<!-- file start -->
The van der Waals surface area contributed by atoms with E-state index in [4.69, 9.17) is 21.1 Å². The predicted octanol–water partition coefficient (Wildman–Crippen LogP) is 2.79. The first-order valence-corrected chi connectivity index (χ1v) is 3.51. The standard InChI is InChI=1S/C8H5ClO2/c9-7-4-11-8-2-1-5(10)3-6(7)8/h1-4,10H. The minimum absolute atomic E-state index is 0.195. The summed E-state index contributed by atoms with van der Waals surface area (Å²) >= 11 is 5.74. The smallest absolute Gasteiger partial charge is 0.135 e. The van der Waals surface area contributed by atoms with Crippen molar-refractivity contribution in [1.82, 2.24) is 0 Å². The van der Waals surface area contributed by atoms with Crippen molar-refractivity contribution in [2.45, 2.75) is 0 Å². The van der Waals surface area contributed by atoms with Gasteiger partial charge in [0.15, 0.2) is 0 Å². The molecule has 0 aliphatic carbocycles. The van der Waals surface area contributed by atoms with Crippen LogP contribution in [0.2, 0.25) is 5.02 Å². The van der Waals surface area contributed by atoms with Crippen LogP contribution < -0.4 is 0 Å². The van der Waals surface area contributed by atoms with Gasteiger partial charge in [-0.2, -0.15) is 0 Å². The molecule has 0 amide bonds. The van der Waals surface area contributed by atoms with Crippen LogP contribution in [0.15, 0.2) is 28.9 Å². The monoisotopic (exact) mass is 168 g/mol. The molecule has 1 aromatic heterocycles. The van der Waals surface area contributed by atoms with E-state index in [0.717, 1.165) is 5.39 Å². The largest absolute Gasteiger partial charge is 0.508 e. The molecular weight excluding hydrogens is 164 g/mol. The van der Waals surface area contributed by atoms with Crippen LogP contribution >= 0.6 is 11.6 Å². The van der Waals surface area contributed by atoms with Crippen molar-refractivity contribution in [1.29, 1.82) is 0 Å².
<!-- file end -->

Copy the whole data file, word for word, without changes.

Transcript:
The van der Waals surface area contributed by atoms with E-state index in [4.69, 9.17) is 21.1 Å². The predicted octanol–water partition coefficient (Wildman–Crippen LogP) is 2.79. The first-order valence-corrected chi connectivity index (χ1v) is 3.51. The standard InChI is InChI=1S/C8H5ClO2/c9-7-4-11-8-2-1-5(10)3-6(7)8/h1-4,10H. The minimum absolute atomic E-state index is 0.195. The summed E-state index contributed by atoms with van der Waals surface area (Å²) >= 11 is 5.74. The smallest absolute Gasteiger partial charge is 0.135 e. The van der Waals surface area contributed by atoms with Crippen molar-refractivity contribution in [1.82, 2.24) is 0 Å². The van der Waals surface area contributed by atoms with Crippen molar-refractivity contribution in [2.45, 2.75) is 0 Å². The van der Waals surface area contributed by atoms with Gasteiger partial charge in [0.15, 0.2) is 0 Å². The molecule has 0 aliphatic carbocycles. The van der Waals surface area contributed by atoms with Crippen LogP contribution in [0.2, 0.25) is 5.02 Å². The van der Waals surface area contributed by atoms with Crippen LogP contribution < -0.4 is 0 Å². The van der Waals surface area contributed by atoms with Gasteiger partial charge in [-0.2, -0.15) is 0 Å². The molecule has 0 amide bonds. The van der Waals surface area contributed by atoms with Crippen LogP contribution in [0.15, 0.2) is 28.9 Å². The monoisotopic (exact) mass is 168 g/mol. The molecule has 1 aromatic heterocycles. The van der Waals surface area contributed by atoms with E-state index in [0.717, 1.165) is 5.39 Å². The largest absolute Gasteiger partial charge is 0.508 e. The molecular weight excluding hydrogens is 164 g/mol. The van der Waals surface area contributed by atoms with Crippen LogP contribution >= 0.6 is 11.6 Å². The van der Waals surface area contributed by atoms with Crippen molar-refractivity contribution in [1.29, 1.82) is 0 Å².